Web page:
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Nearly one million Canadians projected to have dementia by 2030, new report

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Nearly one million people in Canada are expected to have dementia by 2030, an increase of more than 65 per cent from 2020, according to the projections of a new report from the Alzheimer Society of Canada.

And unless measures are taken to reduce the risks and delay the onset of the condition, close to 1.4 billion caregiving hours – the equivalent of more than 690,000 full-time jobs – will be required annually to support the 1.7 million Canadians who will have dementia by 2050, the report, published Tuesday, said.


Number of people living with dementia and the number of new cases of dementia per year in Canada, 2020 to 2050

In thousands

New dementia cases

All dementia cases

THE GLOBE AND MAIL, SOURCE: ALZHEIMER

SOCIETY OF CANADA

Number of people living with dementia and the number of new cases of dementia per year in Canada, 2020 to 2050

In thousands

New dementia cases

All dementia cases

THE GLOBE AND MAIL, SOURCE: ALZHEIMER

SOCIETY OF CANADA

Number of people living with dementia and the number of new cases of dementia per year in Canada, 2020 to 2050

In thousands

New dementia cases

All dementia cases

THE GLOBE AND MAIL, SOURCE: ALZHEIMER SOCIETY OF CANADA

If not much changes to the current trends, the number of people with dementia and the number of people caring for them “is going to be enormous,” said Saskia Sivananthan, chief research officer at the Alzheimer Society of Canada. But this amount of growth is not inevitable, she said. By investing in addressing modifiable risk factors that improve brain health, “as a government and as a country, we can start changing and shifting some of those numbers down.”

The report, titled Navigating the Path Forward for Dementia in Canada, is the first of a series from the organization’s Landmark Study, which uses computer modelling and demographic data from Statistics Canada to forecast the impact of dementia on the country over the next 30 years. Two additional reports, examining the social and economic effects of dementia, will be published in the coming months, the Alzheimer Society of Canada said.

In 2020, an estimated 597,300 people had some form of dementia in Canada, with an incidence rate of 348 new cases diagnosed a day, the report released on Tuesday showed. Common forms of dementia include Alzheimer’s dementia, a later stage of Alzheimer’s disease, and vascular dementia, which occurs from a lack of blood flow to the brain.

There were 350,000 unpaid caregivers for people with dementia, which includes family members, friends and neighbours, in 2020. They provided an average of 26 hours of care each week, totalling 470 million hours of care a year.

Based on current trends, the report said by 2050 both the number of people with dementia and the number of caregivers will nearly triple.

The projections did not account for any potential impact of COVID-19, said Joshua Armstrong, a scientist with the Alzheimer Society of Canada who authored the report. He explained there is a lack of data about how the stresses associated with the pandemic or the virus itself may affect these estimates.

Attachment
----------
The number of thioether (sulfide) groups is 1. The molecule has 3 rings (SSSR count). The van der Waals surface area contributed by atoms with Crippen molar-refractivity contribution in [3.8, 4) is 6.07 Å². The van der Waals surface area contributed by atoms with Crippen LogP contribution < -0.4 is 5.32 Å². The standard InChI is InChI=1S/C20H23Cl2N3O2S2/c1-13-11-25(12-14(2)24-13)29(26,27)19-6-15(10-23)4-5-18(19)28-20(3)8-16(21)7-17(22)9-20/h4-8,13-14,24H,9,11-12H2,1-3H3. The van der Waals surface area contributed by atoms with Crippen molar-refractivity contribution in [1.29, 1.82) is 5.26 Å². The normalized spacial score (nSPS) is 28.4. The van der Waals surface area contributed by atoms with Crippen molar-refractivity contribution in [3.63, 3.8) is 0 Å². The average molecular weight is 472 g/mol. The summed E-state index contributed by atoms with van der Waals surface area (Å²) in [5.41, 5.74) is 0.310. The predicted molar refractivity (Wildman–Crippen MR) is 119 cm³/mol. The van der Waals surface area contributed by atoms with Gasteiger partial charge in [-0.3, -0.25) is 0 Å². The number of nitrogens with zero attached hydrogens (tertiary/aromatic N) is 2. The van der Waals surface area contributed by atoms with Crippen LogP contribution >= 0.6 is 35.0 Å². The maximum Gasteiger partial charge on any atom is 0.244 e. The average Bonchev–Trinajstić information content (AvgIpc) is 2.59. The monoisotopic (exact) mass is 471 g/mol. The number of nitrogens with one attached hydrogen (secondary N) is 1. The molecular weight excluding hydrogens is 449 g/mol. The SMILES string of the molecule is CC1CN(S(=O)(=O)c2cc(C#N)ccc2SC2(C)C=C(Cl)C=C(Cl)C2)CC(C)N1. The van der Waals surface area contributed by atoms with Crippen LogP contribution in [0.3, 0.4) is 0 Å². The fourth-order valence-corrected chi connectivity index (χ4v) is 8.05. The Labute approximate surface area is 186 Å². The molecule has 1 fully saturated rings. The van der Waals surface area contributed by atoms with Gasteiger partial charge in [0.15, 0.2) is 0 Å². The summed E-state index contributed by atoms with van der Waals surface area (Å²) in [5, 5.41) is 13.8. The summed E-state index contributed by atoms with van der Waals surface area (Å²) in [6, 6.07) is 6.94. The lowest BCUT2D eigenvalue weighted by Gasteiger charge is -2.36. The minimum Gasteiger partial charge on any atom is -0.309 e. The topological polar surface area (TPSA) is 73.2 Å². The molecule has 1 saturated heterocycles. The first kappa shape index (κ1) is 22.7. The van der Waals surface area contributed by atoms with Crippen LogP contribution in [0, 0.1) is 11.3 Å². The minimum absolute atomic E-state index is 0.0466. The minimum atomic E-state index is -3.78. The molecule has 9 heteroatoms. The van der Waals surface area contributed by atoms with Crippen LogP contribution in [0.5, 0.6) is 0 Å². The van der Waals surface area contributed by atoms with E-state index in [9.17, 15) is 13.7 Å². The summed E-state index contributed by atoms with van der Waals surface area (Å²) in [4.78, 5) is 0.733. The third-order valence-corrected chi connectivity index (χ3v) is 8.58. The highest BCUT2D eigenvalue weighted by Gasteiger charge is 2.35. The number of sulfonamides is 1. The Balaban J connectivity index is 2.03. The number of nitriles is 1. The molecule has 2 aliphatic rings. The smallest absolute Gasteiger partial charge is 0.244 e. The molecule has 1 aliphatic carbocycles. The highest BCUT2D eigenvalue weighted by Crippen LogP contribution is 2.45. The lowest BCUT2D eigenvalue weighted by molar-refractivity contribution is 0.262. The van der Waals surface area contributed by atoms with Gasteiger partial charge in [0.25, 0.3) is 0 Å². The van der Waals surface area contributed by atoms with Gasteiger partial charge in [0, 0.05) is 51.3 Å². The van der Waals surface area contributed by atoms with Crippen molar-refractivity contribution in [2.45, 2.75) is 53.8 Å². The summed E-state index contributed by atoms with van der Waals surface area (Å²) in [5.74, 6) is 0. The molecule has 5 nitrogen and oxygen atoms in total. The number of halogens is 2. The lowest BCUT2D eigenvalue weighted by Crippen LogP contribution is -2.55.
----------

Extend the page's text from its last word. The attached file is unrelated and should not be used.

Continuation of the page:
The report, however, showed that improving efforts to reduce the risks and delay the onset of dementia could result in up to millions of fewer cases. If everyone delayed getting dementia by one year, there would be nearly 500,000 fewer new cases by 2050, the projections showed. If everyone delayed getting dementia by 10 years, there would be more than four million fewer new cases by 2050.

Certain risk factors, such as age and genetics, are not modifiable, but the report pointed to various risk factors that are, including lack of education, hearing loss, social isolation, physical inactivity and air pollution. It provided a list of measures people can take, such as being physically and socially active, getting six to eight hours of quality sleep a night, avoiding excessive alcohol use, seeking treatment for depression, avoiding head injuries and using hearing aids, if needed.

Dr. Armstrong emphasized the need for communities, public-health agencies and other governmental organizations to help individuals.

“They’re only modifiable if people have the support and resources to modify them,” he said.

Dr. Sivananthan added it’s important to try to reduce multiple risk factors, since a range of small changes can have a cumulative effect.

The report offered recommendations aimed at organizations, health systems and various levels of government. One is for the federal government to cost out and fully fund the national dementia strategy, a road map that Ottawa released in 2019. Its recommendations for provincial and territorial governments include improving education for all ages and helping workplaces provide flexible support to caregivers.

Roger Wong, a clinical professor in geriatric medicine at the University of British Columbia, said he hopes the report would spur more support for the care of individuals with dementia.

Dr. Wong, who was not involved in the study but chairs the Alzheimer Society of Canada’s research and knowledge committee, also expressed a desire for policy makers to promote research and public education about the issue.

“Now that we know, we have to do something about it,” he said.

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Feds lift border vaccine requirements, mandatory masks on planes and trains

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OTTAWA — Federal ministers say all COVID-19 border restrictions will be removed as of Saturday, including mandatory vaccination, testing and quarantine of international travellers, as well as the requirement for masks on planes and trains.

The cabinet order maintaining COVID-19 border measures will not be renewed when it expires on Sept. 30.

But Health Minister Jean-Yves Duclos is once again warning that pandemic restrictions could be reinstated if they are needed.

“We have learned over the last (two-and-a-half) years the type of measures that can work,” Duclos said Monday.

“We will therefore leave open all possible options when it comes to protecting the health and safety of Canadians.”